Search me, O God, and know my heart! Try me and know my thoughts! And see if there be any grievous way in me, and lead me in the way everlasting! (Psalm 139:23–24)
God already knows everything about me, so why ask Him to search and know me? It is because I need to know me. If God did not show me otherwise, my view of myself would be entirely false.
I think I know who I am and what I want. I have thoughts, dreams, desires that others cannot see, but I know them. Even if I keep these things to myself, it is plain that God knows all about them.
Yet when I pray that God will search me, He first reveals how well He understands the state of my mind, my spiritual health, and what sort of ways I would behave in any circumstances. He brings me out of my own view by applying tests that let me see myself as He sees me. That is, He answers my prayer by using providential conditions and circumstances to show me parts of my character that I didn’t know even existed. His Spirit also links the situations He puts me in to the responses I have to those situations, revealing what He is trying to do in those situations — showing me who I really am.
Sometimes I am shocked by what I see, but I should not be. I already know that apart from Jesus, I am a sinful creature, but in pride I tend to think that I will not do or think “grievous” things because I am already on “the way everlasting” toward becoming like Christ. That is true, but sin goes far deeper than I realize.
For example, when I pray to be searched, God may allow me to be severely criticized. Under this test, I might discover that He has developed in me the virtue of meekness. On the other hand, I am more likely to discover that I am quick to defend myself and affirm that I have a right to be angry and it is not my fault that I lost my temper. The test demonstrates whether I have the meekness and gentleness of Christ, or am clinging to my selfish ways and not trusting God to protect or change me.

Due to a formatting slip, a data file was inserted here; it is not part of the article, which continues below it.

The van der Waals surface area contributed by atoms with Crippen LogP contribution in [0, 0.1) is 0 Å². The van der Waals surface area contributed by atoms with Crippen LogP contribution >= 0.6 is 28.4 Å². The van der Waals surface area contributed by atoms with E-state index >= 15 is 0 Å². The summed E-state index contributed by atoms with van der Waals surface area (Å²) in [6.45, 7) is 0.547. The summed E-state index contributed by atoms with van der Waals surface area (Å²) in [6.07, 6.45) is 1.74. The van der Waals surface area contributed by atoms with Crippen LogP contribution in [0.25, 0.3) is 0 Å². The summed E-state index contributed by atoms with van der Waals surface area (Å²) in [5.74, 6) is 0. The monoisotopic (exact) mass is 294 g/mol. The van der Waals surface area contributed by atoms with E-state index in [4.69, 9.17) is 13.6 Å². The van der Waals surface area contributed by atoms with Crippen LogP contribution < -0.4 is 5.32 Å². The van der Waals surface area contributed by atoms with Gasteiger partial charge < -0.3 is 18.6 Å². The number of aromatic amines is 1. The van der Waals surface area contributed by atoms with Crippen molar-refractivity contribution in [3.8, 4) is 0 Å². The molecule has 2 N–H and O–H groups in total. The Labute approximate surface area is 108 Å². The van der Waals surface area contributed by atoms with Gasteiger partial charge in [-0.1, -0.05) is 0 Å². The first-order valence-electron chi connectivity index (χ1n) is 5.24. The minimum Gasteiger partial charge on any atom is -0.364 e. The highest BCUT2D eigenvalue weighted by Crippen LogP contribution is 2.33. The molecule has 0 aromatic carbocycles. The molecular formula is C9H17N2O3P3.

Other tests could include God arranging that I am treated with neglect. This might even be sinful on the part of others, but it is my reactions that reveal truth about me. He might allow me to be treated with injustice or allow someone to lie to me. How will I respond? Will I be like Jesus? Often not.
Another test that is even more difficult, at least for me, is when God arranges that someone compliments me, puts me on a pedestal or gives me all sorts of attention. Will I respond in pride? Or will I humbly glorify God who is the source of all good things, including all blessings in my life?
My flaw, and the flaw I see in many Christians, is that we fail to make the connection between the events of life and the desire of God to use those events to show us how much we need Jesus. He wants me to see, acknowledge and confess my sinful responses and be cleansed. He wants me to thank Him for showing me my needy heart. Instead, I tend to point the finger at others for “making” me do something I shouldn’t. If not that, my lack of trust in God comes out when I start griping about whatever is not going my way.
Asking God to search me reveals at least one more important reality — I’ve finally figured out that God has a far better read on how much junk is still in my heart than I do. Yet that does not make His inspection any easier nor does it make me more eager to have it happen.